Grassroots Commentary

Vladimir Putin: Man of Peace

Bill Franklin · Sep. 23, 2013

No one wants the United Nations to suffer the fate of the League of Nations, which collapsed because it lacked real leverage. This is possible if influential countries bypass the United Nations and take military action without Security Council authorization.

A strike would increase violence and unleash a new wave of terrorism. It could undermine multilateral efforts to resolve the Iranian nuclear problem and the Israeli-Palestinian conflict and further destabilize the Middle East and North Africa. It could throw the entire system of international law and order out of balance.

Syria is not witnessing a battle for democracy, but an armed conflict between government and opposition in a multi-religious country. There are few champions of democracy in Syria. But there are more than enough Qaeda fighters and extremists of all stripes battling the government. The United States State Department has designated al-Nusra Front and the Islamic State of Iraq and the Levant, fighting with the opposition, as terrorist organizations.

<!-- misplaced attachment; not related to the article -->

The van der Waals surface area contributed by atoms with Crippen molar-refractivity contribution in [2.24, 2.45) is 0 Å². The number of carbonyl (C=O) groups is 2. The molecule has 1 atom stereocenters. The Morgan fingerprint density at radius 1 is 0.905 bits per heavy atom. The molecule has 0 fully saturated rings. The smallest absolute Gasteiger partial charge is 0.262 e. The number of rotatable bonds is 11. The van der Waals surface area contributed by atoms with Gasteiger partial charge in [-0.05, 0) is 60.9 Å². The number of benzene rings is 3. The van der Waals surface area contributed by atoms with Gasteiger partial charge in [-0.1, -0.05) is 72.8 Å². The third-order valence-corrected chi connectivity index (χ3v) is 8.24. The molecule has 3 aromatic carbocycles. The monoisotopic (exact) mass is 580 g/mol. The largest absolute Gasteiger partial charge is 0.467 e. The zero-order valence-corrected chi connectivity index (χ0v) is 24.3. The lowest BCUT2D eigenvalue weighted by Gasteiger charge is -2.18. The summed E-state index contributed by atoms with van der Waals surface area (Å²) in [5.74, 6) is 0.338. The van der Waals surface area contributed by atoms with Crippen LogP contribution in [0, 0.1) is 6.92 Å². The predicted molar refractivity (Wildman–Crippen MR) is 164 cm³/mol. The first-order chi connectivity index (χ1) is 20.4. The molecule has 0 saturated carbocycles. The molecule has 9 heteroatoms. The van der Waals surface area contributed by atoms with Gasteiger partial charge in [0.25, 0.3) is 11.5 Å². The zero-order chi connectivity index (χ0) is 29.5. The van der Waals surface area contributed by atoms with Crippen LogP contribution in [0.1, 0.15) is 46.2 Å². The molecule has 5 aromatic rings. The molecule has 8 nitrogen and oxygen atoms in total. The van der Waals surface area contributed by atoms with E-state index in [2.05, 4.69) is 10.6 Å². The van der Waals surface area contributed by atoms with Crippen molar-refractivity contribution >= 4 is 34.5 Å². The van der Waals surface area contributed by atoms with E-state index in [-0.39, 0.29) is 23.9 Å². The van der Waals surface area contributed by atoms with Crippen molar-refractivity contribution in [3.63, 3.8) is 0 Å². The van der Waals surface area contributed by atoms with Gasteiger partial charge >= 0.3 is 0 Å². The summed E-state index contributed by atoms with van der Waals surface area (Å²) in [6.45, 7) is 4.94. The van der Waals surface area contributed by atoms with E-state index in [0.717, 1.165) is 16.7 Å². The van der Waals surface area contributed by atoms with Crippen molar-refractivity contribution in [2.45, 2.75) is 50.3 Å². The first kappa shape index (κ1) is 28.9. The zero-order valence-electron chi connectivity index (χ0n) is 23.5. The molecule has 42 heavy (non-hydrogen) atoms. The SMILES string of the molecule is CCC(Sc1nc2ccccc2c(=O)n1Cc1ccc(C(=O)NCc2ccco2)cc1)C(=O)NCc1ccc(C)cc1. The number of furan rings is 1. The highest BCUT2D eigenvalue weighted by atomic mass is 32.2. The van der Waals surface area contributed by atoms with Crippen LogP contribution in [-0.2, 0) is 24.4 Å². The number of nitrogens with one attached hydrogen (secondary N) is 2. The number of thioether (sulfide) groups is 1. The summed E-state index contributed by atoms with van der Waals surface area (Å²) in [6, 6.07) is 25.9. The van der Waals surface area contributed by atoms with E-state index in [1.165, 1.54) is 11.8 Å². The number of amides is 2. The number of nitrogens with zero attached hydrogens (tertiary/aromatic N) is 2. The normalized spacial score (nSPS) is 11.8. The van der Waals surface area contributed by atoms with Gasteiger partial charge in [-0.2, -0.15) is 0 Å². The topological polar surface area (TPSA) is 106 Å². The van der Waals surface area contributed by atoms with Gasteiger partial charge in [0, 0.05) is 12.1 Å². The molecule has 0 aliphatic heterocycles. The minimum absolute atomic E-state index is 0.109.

Mercenaries from Arab countries fighting there, and hundreds of militants from Western countries and even Russia, are an issue of our deep concern. Might they not return to our countries with experience acquired in Syria? After all, after fighting in Libya, extremists moved on to Mali. This threatens us all.

We are not protecting the Syrian government, but international law. We need to use the United Nations Security Council and believe that preserving law and order in today’s complex and turbulent world is one of the few ways to keep international relations from sliding into chaos. The law is still the law, and we must follow it whether we like it or not. Under current international law, force is permitted only in self-defense or by the decision of the Security Council. Anything else is unacceptable under the United Nations Charter and would constitute an act of aggression.